Over There (in the UK)

October 3, 2001 at 11 AM


It truly is a remarkable thing to wake up in one continent and go to bed in another.

Two nights ago, I returned to Montreal from my month-long travels in Europe. Although my body stepped on the plane in Amsterdam and touched down at trusty ol’ Dorval International, I’m not sure, in some respects, that quite all of me has returned.

When I initially left, I reckoned that a month in Europe would fly by with utmost speed — that it would be over before it started. In fact, I feel as though I’ve been gone for an eternity, thanks to the almost unbelievable compression of places, people and experiences that filled the space inbetween. In 30 days, I traveled a circle by train from the Netherlands to Germany down through Eastern Europe to Greece and Cyprus, by ferry to Italy and back up through Switzerland, France and Belgium. It is a fascinating way to travel, this voyager’s ‘taste-test.’ For although I invariably regretted leaving any particular place (for having spent so short a time there), I feel incredibly fortunate that I saw, heard, smelled, tasted and felt as much as I did.

I passed through the Brandenburg Gate in Berlin, and felt the cobblestone remains of the Wall beneath my feet. I climbed the stairs of royal gardens and palaces in Prague and absorbed their Bohemian charms. I waited patiently to cross streets while an anachronistic horse and cart passed me by in a small Transylvanian town. I explored the Acropolis, the Colisseum and the ruins of classic, ancient civilizations. I crossed my first U.N. buffer zone in the Cypriot ‘last divided capital,’ Nicosia. I sampled Turkish apple tea, Roman pizza, Swiss chocolate, Belgian frites, and beer from just about every tap under the European sun.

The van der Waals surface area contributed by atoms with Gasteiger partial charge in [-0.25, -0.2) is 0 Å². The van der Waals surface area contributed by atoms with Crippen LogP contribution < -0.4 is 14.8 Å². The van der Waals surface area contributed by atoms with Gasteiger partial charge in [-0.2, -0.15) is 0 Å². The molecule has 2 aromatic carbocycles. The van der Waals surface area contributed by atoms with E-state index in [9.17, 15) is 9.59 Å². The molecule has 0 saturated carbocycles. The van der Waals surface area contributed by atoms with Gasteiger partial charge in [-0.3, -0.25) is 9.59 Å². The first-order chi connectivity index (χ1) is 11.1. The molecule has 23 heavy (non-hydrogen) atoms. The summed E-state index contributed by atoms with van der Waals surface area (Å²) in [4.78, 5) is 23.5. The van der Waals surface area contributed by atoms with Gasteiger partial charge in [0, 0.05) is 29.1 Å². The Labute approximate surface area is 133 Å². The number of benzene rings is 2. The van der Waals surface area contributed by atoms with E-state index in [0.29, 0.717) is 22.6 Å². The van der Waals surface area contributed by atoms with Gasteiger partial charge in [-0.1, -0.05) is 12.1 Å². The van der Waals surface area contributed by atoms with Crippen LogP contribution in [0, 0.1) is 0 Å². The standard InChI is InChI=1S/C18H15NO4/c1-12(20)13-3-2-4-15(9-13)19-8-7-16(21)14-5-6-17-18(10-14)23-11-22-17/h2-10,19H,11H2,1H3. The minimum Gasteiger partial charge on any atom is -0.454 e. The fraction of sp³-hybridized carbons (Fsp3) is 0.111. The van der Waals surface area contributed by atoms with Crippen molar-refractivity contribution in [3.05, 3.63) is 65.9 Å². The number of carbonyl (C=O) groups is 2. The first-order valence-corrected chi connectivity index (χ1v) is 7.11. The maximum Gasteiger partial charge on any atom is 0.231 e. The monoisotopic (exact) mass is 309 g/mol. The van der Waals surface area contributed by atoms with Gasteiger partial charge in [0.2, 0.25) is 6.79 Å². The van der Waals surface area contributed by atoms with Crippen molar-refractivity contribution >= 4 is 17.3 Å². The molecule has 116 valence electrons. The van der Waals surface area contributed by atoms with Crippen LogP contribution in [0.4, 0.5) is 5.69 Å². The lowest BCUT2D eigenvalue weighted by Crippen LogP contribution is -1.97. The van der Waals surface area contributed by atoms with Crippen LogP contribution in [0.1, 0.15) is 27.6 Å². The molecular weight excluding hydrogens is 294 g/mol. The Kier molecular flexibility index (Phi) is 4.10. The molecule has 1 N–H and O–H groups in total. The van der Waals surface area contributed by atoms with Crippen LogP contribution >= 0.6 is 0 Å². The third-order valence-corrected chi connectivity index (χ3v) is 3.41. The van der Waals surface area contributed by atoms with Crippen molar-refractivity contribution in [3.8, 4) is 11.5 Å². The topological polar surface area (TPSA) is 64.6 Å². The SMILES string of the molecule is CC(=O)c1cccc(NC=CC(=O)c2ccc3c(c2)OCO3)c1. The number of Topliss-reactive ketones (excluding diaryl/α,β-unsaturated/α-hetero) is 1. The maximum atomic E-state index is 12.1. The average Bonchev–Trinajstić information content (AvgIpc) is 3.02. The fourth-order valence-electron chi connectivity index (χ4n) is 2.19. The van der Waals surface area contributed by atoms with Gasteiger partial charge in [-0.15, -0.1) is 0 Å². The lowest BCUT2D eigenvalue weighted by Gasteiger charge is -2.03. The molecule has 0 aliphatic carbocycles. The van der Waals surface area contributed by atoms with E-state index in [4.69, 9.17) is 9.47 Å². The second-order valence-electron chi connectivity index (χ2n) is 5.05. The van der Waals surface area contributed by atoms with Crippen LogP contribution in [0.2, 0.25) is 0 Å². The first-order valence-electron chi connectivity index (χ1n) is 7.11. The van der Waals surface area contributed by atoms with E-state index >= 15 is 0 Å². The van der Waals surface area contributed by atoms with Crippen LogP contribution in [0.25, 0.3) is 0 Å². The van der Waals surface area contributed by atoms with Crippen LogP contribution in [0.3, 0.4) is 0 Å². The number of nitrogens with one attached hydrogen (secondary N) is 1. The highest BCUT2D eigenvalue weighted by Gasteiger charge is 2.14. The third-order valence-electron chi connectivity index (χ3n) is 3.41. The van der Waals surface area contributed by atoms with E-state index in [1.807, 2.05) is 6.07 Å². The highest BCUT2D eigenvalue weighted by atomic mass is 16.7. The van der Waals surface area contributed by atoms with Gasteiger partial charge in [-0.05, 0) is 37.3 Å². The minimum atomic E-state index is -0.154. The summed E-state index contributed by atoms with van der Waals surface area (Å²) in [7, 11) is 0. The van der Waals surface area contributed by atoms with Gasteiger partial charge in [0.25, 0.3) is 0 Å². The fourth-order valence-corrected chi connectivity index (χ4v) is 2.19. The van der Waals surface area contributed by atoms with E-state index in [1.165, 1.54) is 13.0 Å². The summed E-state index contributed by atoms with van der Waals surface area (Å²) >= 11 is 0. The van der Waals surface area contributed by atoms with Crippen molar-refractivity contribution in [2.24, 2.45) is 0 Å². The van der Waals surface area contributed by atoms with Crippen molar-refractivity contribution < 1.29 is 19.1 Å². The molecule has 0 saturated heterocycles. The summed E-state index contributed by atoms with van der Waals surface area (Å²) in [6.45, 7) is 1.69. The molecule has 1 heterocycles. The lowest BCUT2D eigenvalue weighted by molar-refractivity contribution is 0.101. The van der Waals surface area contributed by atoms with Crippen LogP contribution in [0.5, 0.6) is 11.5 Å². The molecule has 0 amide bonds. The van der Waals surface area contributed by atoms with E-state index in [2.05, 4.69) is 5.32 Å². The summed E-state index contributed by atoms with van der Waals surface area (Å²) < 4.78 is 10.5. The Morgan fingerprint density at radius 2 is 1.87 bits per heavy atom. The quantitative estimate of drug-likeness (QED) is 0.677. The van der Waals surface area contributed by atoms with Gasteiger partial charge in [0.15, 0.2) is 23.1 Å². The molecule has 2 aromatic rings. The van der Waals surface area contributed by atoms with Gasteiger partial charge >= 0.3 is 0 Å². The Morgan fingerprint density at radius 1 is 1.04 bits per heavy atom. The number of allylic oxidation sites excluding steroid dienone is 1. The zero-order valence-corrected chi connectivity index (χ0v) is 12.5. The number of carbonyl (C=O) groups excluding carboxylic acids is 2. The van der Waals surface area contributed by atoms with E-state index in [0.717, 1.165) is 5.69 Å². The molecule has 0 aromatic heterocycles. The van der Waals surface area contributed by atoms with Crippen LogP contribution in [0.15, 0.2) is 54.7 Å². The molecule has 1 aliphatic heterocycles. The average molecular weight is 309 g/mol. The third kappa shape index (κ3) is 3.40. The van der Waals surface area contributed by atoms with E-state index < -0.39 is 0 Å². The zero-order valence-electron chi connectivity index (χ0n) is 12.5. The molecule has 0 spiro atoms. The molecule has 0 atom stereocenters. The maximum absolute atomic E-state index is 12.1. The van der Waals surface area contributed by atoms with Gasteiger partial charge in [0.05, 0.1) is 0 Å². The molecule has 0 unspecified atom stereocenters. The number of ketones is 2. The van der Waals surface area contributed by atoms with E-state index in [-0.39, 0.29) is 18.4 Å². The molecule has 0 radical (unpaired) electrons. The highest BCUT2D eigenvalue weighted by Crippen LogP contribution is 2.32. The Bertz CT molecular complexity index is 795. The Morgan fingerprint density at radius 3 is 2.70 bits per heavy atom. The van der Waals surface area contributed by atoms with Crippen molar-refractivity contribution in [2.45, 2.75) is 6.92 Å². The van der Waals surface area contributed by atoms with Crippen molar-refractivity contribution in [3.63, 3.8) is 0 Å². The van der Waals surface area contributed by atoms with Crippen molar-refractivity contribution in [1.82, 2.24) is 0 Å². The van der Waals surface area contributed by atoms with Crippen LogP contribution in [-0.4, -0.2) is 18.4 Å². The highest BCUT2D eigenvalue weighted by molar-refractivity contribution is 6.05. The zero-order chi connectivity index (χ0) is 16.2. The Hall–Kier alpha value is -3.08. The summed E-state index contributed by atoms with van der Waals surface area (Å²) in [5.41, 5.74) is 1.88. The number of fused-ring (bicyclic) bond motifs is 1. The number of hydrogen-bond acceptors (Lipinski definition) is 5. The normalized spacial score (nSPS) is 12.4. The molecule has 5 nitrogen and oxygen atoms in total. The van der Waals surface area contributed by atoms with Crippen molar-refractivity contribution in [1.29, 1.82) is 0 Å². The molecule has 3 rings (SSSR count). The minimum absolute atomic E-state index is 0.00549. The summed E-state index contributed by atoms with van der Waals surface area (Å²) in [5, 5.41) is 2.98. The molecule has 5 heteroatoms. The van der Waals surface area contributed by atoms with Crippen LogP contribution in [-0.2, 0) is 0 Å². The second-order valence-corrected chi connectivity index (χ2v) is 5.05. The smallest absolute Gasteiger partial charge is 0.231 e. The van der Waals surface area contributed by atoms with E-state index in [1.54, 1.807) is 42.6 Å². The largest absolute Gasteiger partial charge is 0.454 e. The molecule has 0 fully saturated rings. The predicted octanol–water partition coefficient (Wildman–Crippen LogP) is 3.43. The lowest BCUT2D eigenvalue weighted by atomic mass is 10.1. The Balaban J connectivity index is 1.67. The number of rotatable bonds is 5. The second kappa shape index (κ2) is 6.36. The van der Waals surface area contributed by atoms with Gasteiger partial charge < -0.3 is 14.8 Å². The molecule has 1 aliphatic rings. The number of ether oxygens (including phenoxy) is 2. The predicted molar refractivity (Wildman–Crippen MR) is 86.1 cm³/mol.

And I am left now with an equal measure of paradox and confusion. It’s no accident that I haven’t posted any thoughts since September 11 in Budapest. I feel like perhaps I ran away from my comfortable Western world at just the right moment, but the isolation of being in Hungary and Romania in those few days after the terrorist attacks was also surreal and... well, isolating. I feel strangely detached. The world seems both much larger and much smaller to me; I know I have seen so much, yet so little. And man alive, if I, like everyone else, haven’t become ashenly, gravely philosophical in the last few weeks.

No doubt I will have opinions and links to offer on all that currently unfolds around us, but I will save my anti-war rhetoric and my criticisms of hollow anti-Americanism (oops, I guess I’ve already tipped my hand) for the moment, since I don’t really think they serve any particular need at the moment. Instead, bask in the poignant, defiant brilliance of last week’s issue of The Onion.



Previously: Utterly unbelievable

Subsequently: Old World Charms

October 2001
the Archives

In Earshot

I only really read it for Canucks coverage, but even still it’s nice that The Vancouver Sun finally redesigned its hideously awful website to look like it was designed this century.

On pizza box art

Web 2.Origami

Welcome to Obama, Japan

The Toronto Star shows where and how the seats changed in the 2008 election

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In Frame

Photo of Madrid Modern Photo of Wasp Photo of Hairy and Stripy Cactus Photo of Stripy